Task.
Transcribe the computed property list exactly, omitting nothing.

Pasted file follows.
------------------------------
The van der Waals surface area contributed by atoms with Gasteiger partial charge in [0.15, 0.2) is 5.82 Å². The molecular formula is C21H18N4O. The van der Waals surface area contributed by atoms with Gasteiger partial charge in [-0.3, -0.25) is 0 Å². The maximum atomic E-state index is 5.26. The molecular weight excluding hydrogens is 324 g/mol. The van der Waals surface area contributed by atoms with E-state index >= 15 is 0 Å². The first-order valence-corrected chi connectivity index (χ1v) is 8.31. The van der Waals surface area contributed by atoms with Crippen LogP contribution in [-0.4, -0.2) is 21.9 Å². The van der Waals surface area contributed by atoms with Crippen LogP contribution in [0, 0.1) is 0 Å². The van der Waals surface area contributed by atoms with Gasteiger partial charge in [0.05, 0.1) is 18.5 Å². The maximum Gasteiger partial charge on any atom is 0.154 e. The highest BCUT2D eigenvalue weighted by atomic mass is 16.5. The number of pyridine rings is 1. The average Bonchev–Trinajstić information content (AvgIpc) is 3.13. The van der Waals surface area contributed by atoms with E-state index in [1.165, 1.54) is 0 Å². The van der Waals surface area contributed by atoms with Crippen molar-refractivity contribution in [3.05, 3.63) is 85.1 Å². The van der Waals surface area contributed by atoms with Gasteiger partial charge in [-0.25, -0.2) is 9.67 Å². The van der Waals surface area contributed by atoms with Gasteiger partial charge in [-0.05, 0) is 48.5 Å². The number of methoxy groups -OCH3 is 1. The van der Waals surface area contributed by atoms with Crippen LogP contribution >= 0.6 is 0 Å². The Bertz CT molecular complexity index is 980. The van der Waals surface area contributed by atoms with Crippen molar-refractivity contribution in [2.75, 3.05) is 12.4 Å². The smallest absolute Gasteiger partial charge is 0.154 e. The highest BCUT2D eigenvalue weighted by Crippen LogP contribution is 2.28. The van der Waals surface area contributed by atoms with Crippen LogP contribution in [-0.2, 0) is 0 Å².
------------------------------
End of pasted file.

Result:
The van der Waals surface area contributed by atoms with Gasteiger partial charge in [0.15, 0.2) is 5.82 Å². The molecular formula is C21H18N4O. The van der Waals surface area contributed by atoms with Gasteiger partial charge in [-0.3, -0.25) is 0 Å². The maximum atomic E-state index is 5.26. The molecular weight excluding hydrogens is 324 g/mol. The van der Waals surface area contributed by atoms with E-state index >= 15 is 0 Å². The first-order valence-corrected chi connectivity index (χ1v) is 8.31. The van der Waals surface area contributed by atoms with Crippen LogP contribution in [-0.4, -0.2) is 21.9 Å². The van der Waals surface area contributed by atoms with Crippen LogP contribution in [0, 0.1) is 0 Å². The van der Waals surface area contributed by atoms with Gasteiger partial charge in [0.05, 0.1) is 18.5 Å². The maximum Gasteiger partial charge on any atom is 0.154 e. The highest BCUT2D eigenvalue weighted by atomic mass is 16.5. The number of pyridine rings is 1. The average Bonchev–Trinajstić information content (AvgIpc) is 3.13. The van der Waals surface area contributed by atoms with E-state index in [1.165, 1.54) is 0 Å². The van der Waals surface area contributed by atoms with Crippen molar-refractivity contribution in [3.05, 3.63) is 85.1 Å². The van der Waals surface area contributed by atoms with Gasteiger partial charge in [-0.25, -0.2) is 9.67 Å². The van der Waals surface area contributed by atoms with Gasteiger partial charge in [-0.05, 0) is 48.5 Å². The number of methoxy groups -OCH3 is 1. The van der Waals surface area contributed by atoms with Crippen LogP contribution >= 0.6 is 0 Å². The Bertz CT molecular complexity index is 980. The van der Waals surface area contributed by atoms with Crippen molar-refractivity contribution in [2.75, 3.05) is 12.4 Å². The smallest absolute Gasteiger partial charge is 0.154 e. The highest BCUT2D eigenvalue weighted by Crippen LogP contribution is 2.28. The van der Waals surface area contributed by atoms with Crippen LogP contribution in [-0.2, 0) is 0 Å².